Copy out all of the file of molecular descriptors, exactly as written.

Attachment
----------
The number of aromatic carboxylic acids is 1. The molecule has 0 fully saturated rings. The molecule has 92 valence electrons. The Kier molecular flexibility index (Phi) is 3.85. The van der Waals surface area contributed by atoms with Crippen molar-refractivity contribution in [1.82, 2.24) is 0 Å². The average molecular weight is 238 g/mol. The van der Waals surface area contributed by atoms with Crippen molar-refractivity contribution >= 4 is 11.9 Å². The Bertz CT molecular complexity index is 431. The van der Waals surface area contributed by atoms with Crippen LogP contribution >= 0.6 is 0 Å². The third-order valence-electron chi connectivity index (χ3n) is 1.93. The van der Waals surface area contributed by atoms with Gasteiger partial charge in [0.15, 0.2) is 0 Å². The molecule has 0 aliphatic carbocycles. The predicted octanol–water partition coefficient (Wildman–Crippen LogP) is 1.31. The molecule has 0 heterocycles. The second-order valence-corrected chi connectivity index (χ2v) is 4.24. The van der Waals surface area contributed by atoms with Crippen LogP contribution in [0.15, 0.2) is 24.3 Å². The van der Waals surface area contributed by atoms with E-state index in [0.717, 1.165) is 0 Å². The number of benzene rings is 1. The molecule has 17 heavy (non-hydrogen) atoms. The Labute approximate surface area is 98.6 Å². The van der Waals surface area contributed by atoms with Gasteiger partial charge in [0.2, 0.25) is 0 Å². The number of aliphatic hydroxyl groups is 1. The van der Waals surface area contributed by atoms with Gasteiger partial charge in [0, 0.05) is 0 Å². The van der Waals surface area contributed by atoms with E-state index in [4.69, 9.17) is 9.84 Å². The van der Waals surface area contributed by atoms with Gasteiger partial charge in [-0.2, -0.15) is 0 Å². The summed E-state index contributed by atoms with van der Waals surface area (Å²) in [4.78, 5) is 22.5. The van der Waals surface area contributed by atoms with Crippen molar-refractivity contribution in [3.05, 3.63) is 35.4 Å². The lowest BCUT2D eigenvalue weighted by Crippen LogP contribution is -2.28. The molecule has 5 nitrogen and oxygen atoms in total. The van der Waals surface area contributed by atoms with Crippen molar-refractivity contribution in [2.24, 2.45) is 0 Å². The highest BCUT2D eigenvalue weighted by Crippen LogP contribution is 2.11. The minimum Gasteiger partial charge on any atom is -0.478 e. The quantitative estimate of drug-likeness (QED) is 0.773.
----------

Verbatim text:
The number of aromatic carboxylic acids is 1. The molecule has 0 fully saturated rings. The molecule has 92 valence electrons. The Kier molecular flexibility index (Phi) is 3.85. The van der Waals surface area contributed by atoms with Crippen molar-refractivity contribution in [1.82, 2.24) is 0 Å². The average molecular weight is 238 g/mol. The van der Waals surface area contributed by atoms with Crippen molar-refractivity contribution >= 4 is 11.9 Å². The Bertz CT molecular complexity index is 431. The van der Waals surface area contributed by atoms with Crippen LogP contribution >= 0.6 is 0 Å². The third-order valence-electron chi connectivity index (χ3n) is 1.93. The van der Waals surface area contributed by atoms with Gasteiger partial charge in [0.15, 0.2) is 0 Å². The molecule has 0 aliphatic carbocycles. The predicted octanol–water partition coefficient (Wildman–Crippen LogP) is 1.31. The molecule has 0 heterocycles. The second-order valence-corrected chi connectivity index (χ2v) is 4.24. The van der Waals surface area contributed by atoms with Crippen LogP contribution in [0.15, 0.2) is 24.3 Å². The van der Waals surface area contributed by atoms with E-state index in [0.717, 1.165) is 0 Å². The number of benzene rings is 1. The molecule has 17 heavy (non-hydrogen) atoms. The Labute approximate surface area is 98.6 Å². The van der Waals surface area contributed by atoms with Gasteiger partial charge in [0.2, 0.25) is 0 Å². The number of aliphatic hydroxyl groups is 1. The van der Waals surface area contributed by atoms with Gasteiger partial charge in [0, 0.05) is 0 Å². The van der Waals surface area contributed by atoms with E-state index in [4.69, 9.17) is 9.84 Å². The van der Waals surface area contributed by atoms with Gasteiger partial charge in [-0.2, -0.15) is 0 Å². The summed E-state index contributed by atoms with van der Waals surface area (Å²) in [4.78, 5) is 22.5. The van der Waals surface area contributed by atoms with Crippen molar-refractivity contribution in [3.05, 3.63) is 35.4 Å². The lowest BCUT2D eigenvalue weighted by Crippen LogP contribution is -2.28. The molecule has 5 nitrogen and oxygen atoms in total. The van der Waals surface area contributed by atoms with Crippen molar-refractivity contribution in [2.24, 2.45) is 0 Å². The highest BCUT2D eigenvalue weighted by Crippen LogP contribution is 2.11. The minimum Gasteiger partial charge on any atom is -0.478 e. The quantitative estimate of drug-likeness (QED) is 0.773.